The Great WiFi Migration

Cloud this, virtual that… it’s the future, and mostly it’s a good thing! Welcome to the great WiFi expansion, folks!

The Past

Not too long ago, when people started deploying multiple wireless access points (APs) in a single location, they realized how cumbersome it was to manage all APs individually. The masses demanded a way of managing multiple APs from a single location, and so the Controller was born. A Controller is just what the name says: a device that ‘controls’ and manages all APs from one central location.

For some time, this was the only option for managing multiple APs, and there was no way around it. And it was a great thing. It still is.


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Jibba Jabba or the Nines Nines Nines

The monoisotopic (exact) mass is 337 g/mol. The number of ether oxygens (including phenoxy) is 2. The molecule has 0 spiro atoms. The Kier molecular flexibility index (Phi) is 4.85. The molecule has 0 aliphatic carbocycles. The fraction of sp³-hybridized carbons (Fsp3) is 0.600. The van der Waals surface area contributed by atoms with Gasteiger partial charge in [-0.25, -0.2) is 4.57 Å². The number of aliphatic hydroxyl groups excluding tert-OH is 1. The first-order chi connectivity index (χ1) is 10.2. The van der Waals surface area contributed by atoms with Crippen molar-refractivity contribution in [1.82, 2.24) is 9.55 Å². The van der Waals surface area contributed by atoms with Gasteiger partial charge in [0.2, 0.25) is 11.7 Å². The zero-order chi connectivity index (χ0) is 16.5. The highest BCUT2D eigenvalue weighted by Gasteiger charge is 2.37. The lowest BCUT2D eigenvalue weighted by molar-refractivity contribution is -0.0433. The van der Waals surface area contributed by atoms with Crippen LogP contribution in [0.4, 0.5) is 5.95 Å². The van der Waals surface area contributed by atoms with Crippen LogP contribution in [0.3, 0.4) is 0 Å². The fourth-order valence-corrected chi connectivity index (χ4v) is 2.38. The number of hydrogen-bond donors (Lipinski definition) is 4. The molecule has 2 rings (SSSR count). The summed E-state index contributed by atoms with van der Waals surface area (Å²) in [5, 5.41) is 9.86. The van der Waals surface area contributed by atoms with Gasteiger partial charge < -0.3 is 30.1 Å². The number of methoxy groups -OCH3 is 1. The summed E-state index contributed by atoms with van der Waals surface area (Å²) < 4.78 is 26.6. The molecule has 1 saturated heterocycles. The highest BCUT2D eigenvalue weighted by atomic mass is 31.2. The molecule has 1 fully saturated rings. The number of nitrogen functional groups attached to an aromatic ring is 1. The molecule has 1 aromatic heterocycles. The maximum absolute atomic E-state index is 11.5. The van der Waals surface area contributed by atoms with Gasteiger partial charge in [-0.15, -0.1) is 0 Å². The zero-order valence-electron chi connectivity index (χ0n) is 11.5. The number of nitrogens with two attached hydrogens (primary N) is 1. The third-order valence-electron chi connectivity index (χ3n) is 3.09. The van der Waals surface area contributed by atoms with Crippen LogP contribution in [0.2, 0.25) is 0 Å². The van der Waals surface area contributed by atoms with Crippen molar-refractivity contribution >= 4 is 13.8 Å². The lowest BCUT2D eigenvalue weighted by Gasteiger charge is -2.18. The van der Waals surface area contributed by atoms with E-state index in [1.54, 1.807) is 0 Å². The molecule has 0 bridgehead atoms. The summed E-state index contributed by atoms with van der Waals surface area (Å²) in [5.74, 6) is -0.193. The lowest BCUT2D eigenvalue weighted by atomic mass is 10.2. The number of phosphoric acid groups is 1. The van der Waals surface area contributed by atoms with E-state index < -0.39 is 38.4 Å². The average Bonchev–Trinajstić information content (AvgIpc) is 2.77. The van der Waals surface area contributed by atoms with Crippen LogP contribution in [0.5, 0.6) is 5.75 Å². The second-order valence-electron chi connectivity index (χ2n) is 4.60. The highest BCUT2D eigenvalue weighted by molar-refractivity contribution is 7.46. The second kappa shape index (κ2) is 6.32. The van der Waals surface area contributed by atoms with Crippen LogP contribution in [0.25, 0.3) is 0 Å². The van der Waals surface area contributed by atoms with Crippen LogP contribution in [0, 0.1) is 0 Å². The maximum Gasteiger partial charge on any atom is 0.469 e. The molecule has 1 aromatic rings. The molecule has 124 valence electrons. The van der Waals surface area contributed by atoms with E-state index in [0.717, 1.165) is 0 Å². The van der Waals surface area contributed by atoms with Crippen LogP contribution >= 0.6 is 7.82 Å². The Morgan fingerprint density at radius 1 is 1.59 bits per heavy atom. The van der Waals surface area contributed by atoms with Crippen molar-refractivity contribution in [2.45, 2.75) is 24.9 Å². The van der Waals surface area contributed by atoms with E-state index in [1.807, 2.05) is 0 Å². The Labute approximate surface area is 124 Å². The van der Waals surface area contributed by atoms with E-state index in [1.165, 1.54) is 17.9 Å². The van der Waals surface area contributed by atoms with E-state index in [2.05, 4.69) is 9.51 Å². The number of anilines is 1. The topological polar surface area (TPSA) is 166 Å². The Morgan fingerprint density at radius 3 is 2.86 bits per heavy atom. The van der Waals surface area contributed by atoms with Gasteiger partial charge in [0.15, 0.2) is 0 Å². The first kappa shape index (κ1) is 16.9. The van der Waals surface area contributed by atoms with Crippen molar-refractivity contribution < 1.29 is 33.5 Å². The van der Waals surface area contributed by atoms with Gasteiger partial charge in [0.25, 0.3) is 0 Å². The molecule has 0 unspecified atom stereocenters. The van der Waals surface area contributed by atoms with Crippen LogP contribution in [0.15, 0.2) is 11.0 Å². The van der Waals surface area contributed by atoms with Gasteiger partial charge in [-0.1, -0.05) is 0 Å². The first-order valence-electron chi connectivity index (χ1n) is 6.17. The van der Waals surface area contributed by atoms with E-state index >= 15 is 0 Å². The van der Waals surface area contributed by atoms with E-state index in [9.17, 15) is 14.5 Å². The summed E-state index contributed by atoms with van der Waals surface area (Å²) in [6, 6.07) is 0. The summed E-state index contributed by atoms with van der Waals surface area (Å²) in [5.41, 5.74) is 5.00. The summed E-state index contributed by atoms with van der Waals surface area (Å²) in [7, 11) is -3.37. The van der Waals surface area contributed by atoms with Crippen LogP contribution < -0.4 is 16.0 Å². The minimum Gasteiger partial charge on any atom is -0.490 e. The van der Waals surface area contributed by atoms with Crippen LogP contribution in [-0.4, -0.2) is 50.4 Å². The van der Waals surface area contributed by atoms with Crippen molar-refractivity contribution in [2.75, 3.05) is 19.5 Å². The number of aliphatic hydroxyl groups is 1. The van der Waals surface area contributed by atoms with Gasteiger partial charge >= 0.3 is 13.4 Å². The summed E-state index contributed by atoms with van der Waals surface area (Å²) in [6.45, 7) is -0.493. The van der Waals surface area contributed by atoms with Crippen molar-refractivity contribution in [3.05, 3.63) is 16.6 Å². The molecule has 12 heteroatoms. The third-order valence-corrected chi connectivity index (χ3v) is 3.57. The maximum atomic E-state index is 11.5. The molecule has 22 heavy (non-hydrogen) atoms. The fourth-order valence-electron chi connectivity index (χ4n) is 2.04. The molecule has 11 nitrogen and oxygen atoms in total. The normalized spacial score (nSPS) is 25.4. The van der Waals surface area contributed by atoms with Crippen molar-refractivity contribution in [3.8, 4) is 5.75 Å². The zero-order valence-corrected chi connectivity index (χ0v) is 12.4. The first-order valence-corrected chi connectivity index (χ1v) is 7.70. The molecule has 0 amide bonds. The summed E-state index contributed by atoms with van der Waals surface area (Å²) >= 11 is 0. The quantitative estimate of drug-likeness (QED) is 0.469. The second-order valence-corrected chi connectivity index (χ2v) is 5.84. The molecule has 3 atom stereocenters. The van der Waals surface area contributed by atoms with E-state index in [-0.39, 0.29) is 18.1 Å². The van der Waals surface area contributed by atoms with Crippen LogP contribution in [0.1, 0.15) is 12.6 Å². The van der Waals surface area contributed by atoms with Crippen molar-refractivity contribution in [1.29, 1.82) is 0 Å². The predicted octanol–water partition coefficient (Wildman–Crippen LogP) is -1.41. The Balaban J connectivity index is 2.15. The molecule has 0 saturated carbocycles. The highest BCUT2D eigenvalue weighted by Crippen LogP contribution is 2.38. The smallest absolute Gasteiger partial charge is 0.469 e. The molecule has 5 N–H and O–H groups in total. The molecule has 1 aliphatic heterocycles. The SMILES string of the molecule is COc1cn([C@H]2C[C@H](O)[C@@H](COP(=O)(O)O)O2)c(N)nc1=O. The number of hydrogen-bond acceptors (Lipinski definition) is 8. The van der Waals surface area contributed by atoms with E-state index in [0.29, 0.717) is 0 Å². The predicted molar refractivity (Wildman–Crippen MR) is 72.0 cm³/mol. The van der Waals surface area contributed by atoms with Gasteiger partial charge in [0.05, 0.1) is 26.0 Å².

You’ve probably heard “nines” thrown around when talking high availability, so let’s review them to make everyone talk the same talk or IT Jibba-Jabba.

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Breaking news: Ruckus Will Be Joining The Cloud!

That’s right people, the Controller based wireless giant is working on a cloud offering similar to Aerohive, Aruba and Meraki.

For now, it is still too early to tell what we are exactly in for. Ruckus is keeping their cards close.  As a matter of fact, the whole Ruckus Cloud offering subject is very hush hush.   Just getting whispers on the subject wasn’t easy – we had to have our cousin Vinny pay a visit to Ruckus HQ with a baseball bat.

For plausible deniability, we cannot tell you what he did there. For now, we know that Ruckus will be making a public announcement of their Cloud Managed solution some time in April. We are not sure if the solution will be ready by then, or if that’s when it will be announced. What we do know, however, is that this will be a huge win for Ruckus.